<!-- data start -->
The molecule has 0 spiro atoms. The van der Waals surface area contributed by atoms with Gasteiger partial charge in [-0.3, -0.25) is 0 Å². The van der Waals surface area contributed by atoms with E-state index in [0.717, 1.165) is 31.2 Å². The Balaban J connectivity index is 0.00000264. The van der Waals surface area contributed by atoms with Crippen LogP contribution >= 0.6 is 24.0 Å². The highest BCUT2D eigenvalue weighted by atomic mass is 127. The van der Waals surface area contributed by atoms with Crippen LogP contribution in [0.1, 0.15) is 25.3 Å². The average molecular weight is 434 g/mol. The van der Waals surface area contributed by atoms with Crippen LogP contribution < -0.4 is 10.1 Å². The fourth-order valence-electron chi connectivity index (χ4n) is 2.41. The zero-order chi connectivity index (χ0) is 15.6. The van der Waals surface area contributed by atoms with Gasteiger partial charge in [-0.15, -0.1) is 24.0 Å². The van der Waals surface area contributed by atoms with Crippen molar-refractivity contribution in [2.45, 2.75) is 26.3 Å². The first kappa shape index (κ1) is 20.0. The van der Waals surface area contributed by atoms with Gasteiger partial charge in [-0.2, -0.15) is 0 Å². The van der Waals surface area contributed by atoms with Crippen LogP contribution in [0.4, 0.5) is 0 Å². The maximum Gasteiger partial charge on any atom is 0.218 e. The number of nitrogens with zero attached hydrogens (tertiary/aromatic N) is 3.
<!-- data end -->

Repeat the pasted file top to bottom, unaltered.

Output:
The molecule has 0 spiro atoms. The van der Waals surface area contributed by atoms with Gasteiger partial charge in [-0.3, -0.25) is 0 Å². The van der Waals surface area contributed by atoms with E-state index in [0.717, 1.165) is 31.2 Å². The Balaban J connectivity index is 0.00000264. The van der Waals surface area contributed by atoms with Crippen LogP contribution >= 0.6 is 24.0 Å². The highest BCUT2D eigenvalue weighted by atomic mass is 127. The van der Waals surface area contributed by atoms with Crippen LogP contribution in [0.1, 0.15) is 25.3 Å². The average molecular weight is 434 g/mol. The van der Waals surface area contributed by atoms with Crippen LogP contribution < -0.4 is 10.1 Å². The fourth-order valence-electron chi connectivity index (χ4n) is 2.41. The zero-order chi connectivity index (χ0) is 15.6. The van der Waals surface area contributed by atoms with Gasteiger partial charge in [-0.15, -0.1) is 24.0 Å². The van der Waals surface area contributed by atoms with Crippen molar-refractivity contribution in [2.45, 2.75) is 26.3 Å². The first kappa shape index (κ1) is 20.0. The van der Waals surface area contributed by atoms with Gasteiger partial charge in [-0.2, -0.15) is 0 Å². The van der Waals surface area contributed by atoms with Crippen LogP contribution in [0.4, 0.5) is 0 Å². The maximum Gasteiger partial charge on any atom is 0.218 e. The number of nitrogens with zero attached hydrogens (tertiary/aromatic N) is 3.